Meanwhile, with the Patriarch in prison, the Church had no leader, no head. Odd groups sprang up, urging reform and changing canon law. Tikhon signed an agreement with the Communists appealing to the Christian people to be loyal subjects of the Soviet government. In return, he was released from prison. The “reform” movements died out and the Church was reunited. Patriarch Tikhon died in 1925 on the Feast of the Annunciation.

Many Orthodox escaped the country between 1918 and 1922. The majority settled in Europe. In 1921, Patriarch Tikhon appointed Metropolitan Eulogy as head of the Russian Churches in Western Europe.

After Tikhon came several Metropolitans and Patriarchs. Metropolitan Peter died in prison. Metropolitan Sergius reached a compromise with the Soviets that shocked some Orthodox believers. Metropolitan Alexis continued the attempt to walk the tightrope between effective leadership and martyrdom. He was elected Patriarch in 1942.

Many of the exiles in Europe, feeling betrayed, severed ties with Moscow and formed their own Holy Synod. They are the Russian Orthodox Synodal Church to this day, or ROCOR (Russian Orthodox Church outside Russia). Among the most revered is St. John Maximovitch, of Shanghai and San Francisco. John was born in the Ukraine, with the name of Michael Maximovitch. His family fled the Russian Revolution to Yugoslavia, where Michael was tonsured a monk and given the name John. As bishop, he was first sent to Shanghai in China, where he established churches and worked tirelessly for the people; as Archbishop of all China, with the coming of the Communists, he arranged for the safety of 5000 Christian refugees to the Philippines. Indeed, he first came to the US to lobby for the asylum of these same refugees. John next became Archbishop of the ROCOR parishes in Belgium and then France.  After being transferred to San Francisco in the USA, John again worked for the unity of the Orthodox in his new land, where he reposed 1966. During his life, he was known for his ascetic lifestyle and charitable works, but even more known as the Wonderworker, through whose prayers miracles and prophecy were the fruits.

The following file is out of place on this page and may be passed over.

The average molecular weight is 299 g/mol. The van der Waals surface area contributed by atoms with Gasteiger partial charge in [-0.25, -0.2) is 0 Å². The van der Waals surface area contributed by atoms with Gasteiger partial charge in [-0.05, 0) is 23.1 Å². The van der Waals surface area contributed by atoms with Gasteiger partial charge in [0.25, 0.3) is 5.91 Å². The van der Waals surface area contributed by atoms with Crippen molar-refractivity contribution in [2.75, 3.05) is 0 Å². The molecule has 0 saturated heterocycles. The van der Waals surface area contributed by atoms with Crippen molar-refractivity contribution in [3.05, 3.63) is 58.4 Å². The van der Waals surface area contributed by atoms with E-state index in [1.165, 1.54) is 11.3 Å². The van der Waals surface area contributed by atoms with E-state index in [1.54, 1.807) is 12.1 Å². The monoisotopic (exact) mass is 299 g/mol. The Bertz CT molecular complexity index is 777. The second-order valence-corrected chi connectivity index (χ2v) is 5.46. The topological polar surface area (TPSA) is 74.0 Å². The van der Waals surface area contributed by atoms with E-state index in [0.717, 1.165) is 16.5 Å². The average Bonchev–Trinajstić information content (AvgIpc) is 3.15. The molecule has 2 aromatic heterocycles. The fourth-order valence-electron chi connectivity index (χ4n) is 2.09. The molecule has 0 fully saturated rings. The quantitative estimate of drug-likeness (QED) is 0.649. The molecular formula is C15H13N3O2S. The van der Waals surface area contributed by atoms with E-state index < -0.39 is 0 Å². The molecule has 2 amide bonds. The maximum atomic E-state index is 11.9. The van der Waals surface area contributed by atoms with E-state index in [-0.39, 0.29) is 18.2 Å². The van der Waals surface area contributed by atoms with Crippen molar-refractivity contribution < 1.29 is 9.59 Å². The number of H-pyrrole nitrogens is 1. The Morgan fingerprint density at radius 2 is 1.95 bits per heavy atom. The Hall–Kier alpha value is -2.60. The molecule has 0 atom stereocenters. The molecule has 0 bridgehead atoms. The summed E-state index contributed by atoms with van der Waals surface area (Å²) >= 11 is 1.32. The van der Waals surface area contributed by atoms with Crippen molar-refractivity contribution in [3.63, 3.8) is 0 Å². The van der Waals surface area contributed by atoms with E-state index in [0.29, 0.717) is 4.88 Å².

The Church Today:

            The fall of the Communists nearly 20 years ago, has allowed the Church to enter a period of rebuilding. The faithful have flocked back to the Church. Churches are being rebuilt. Monasteries are being rebuilt. The young are being educated again. While the central government and the economy of Russia exist in a state of near-anarchy, the Church is growing and alive, just as it was in Rome after its times of persecution.

            Many of the martyrs and confessors under the Communists have now been named as saints. What is the difference between a martyr and a confessor? A martyr has given his or her life for the Lord; a confessor has suffered persecution but was not put to death. One such saint is St. Luke of Simferopol and Crimea. He was born in Crimea and trained as a doctor and surgeon. But, he insisted on an icon in his operating room and resisted the Soviet authorities, caring for the poor and teaching the Orthodox faith. After the death of his wife, he was ordained priest and then bishop. Charged falsely with crimes against the government and tried in trumped up courts, the loving bishop and doctor was sent three times in exile to Siberia, separated from his children and developing severe heart problems. The love of the people for this physician bishop was so great that thousands came to his funeral in 1961, risking imprisonment themselves for just being present, and throwing clothing and roses onto the road.


Quiz Questions:

            Fill in the blanks:

  1. The _____________ from the plains of Russia conquered Russian in 1236 AD.
  2. _______________was the leader of the Mongolians.
  3. ______________was named Prince of All Russia by the Great Khan.
  4. The Metropolitan of _________ was elevated to Patriarch just before the fall of Constantinople,
  5. The agreement whereby Orthodox believers in Latin states could keep their rituals but had to obey the Pope is called the _______.
  6. ____________________killed Metropolitan Philip of Moscow for  opposing his reign of bloodshed.
  7. _____________ westernized Russia.
  8. People who clung to their tradition Orthodox piety were called _______________.
  9. The ruling council of the Orthodox Church established by Peter was called the _____________.
  10. The Patriarch at the time of the Communist rise to power was ______________.